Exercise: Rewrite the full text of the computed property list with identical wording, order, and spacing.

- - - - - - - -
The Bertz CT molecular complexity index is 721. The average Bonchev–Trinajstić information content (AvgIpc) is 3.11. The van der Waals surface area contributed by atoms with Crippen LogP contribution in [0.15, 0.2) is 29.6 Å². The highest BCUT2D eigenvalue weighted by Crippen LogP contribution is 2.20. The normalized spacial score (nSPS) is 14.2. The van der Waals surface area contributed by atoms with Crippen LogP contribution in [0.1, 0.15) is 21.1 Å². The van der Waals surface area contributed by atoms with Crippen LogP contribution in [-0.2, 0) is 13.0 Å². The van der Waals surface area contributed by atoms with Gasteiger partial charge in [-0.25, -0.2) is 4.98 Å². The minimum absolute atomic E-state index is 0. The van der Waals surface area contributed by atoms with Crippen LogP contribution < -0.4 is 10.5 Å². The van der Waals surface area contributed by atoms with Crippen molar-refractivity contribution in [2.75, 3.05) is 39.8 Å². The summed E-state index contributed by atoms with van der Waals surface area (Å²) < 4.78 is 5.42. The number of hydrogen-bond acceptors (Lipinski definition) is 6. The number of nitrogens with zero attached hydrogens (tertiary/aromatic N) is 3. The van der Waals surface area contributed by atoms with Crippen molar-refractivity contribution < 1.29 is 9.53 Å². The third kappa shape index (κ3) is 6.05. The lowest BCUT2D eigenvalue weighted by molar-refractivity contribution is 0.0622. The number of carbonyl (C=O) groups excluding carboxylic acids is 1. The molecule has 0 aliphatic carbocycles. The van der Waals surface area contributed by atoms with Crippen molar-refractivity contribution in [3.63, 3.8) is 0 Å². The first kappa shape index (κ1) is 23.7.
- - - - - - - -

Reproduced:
The Bertz CT molecular complexity index is 721. The average Bonchev–Trinajstić information content (AvgIpc) is 3.11. The van der Waals surface area contributed by atoms with Crippen LogP contribution in [0.15, 0.2) is 29.6 Å². The highest BCUT2D eigenvalue weighted by Crippen LogP contribution is 2.20. The normalized spacial score (nSPS) is 14.2. The van der Waals surface area contributed by atoms with Crippen LogP contribution in [0.1, 0.15) is 21.1 Å². The van der Waals surface area contributed by atoms with Crippen LogP contribution in [-0.2, 0) is 13.0 Å². The van der Waals surface area contributed by atoms with Gasteiger partial charge in [-0.25, -0.2) is 4.98 Å². The minimum absolute atomic E-state index is 0. The van der Waals surface area contributed by atoms with Crippen LogP contribution < -0.4 is 10.5 Å². The van der Waals surface area contributed by atoms with Crippen molar-refractivity contribution in [2.75, 3.05) is 39.8 Å². The summed E-state index contributed by atoms with van der Waals surface area (Å²) < 4.78 is 5.42. The number of hydrogen-bond acceptors (Lipinski definition) is 6. The number of nitrogens with zero attached hydrogens (tertiary/aromatic N) is 3. The van der Waals surface area contributed by atoms with Crippen molar-refractivity contribution < 1.29 is 9.53 Å². The third kappa shape index (κ3) is 6.05. The lowest BCUT2D eigenvalue weighted by molar-refractivity contribution is 0.0622. The number of carbonyl (C=O) groups excluding carboxylic acids is 1. The molecule has 0 aliphatic carbocycles. The van der Waals surface area contributed by atoms with Crippen molar-refractivity contribution in [3.63, 3.8) is 0 Å². The first kappa shape index (κ1) is 23.7.